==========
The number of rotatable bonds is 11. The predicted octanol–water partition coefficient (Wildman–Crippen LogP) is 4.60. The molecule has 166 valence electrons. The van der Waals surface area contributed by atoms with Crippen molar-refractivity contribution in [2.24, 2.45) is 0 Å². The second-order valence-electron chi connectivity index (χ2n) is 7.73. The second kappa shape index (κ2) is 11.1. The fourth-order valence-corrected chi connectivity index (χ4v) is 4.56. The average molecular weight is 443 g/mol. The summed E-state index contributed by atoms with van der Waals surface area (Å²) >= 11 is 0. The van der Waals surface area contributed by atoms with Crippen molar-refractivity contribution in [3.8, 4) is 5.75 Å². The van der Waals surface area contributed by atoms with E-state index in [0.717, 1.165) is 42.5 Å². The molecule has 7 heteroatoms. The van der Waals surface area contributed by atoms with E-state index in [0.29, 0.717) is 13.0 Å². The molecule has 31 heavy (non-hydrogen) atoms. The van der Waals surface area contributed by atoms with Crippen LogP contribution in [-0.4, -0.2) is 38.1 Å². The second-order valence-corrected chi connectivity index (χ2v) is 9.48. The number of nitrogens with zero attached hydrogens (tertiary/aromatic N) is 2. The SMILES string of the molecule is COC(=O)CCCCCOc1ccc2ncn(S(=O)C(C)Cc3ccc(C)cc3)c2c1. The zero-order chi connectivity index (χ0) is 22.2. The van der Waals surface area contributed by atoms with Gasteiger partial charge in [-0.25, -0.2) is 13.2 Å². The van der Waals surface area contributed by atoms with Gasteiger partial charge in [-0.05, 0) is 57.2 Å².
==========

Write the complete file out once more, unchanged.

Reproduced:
The number of rotatable bonds is 11. The predicted octanol–water partition coefficient (Wildman–Crippen LogP) is 4.60. The molecule has 166 valence electrons. The van der Waals surface area contributed by atoms with Crippen molar-refractivity contribution in [2.24, 2.45) is 0 Å². The second-order valence-electron chi connectivity index (χ2n) is 7.73. The second kappa shape index (κ2) is 11.1. The fourth-order valence-corrected chi connectivity index (χ4v) is 4.56. The average molecular weight is 443 g/mol. The summed E-state index contributed by atoms with van der Waals surface area (Å²) >= 11 is 0. The van der Waals surface area contributed by atoms with Crippen molar-refractivity contribution in [3.8, 4) is 5.75 Å². The van der Waals surface area contributed by atoms with E-state index in [0.717, 1.165) is 42.5 Å². The molecule has 7 heteroatoms. The van der Waals surface area contributed by atoms with E-state index in [0.29, 0.717) is 13.0 Å². The molecule has 31 heavy (non-hydrogen) atoms. The van der Waals surface area contributed by atoms with Crippen LogP contribution in [-0.4, -0.2) is 38.1 Å². The second-order valence-corrected chi connectivity index (χ2v) is 9.48. The number of nitrogens with zero attached hydrogens (tertiary/aromatic N) is 2. The SMILES string of the molecule is COC(=O)CCCCCOc1ccc2ncn(S(=O)C(C)Cc3ccc(C)cc3)c2c1. The zero-order chi connectivity index (χ0) is 22.2. The van der Waals surface area contributed by atoms with Gasteiger partial charge in [-0.25, -0.2) is 13.2 Å². The van der Waals surface area contributed by atoms with Gasteiger partial charge in [-0.05, 0) is 57.2 Å².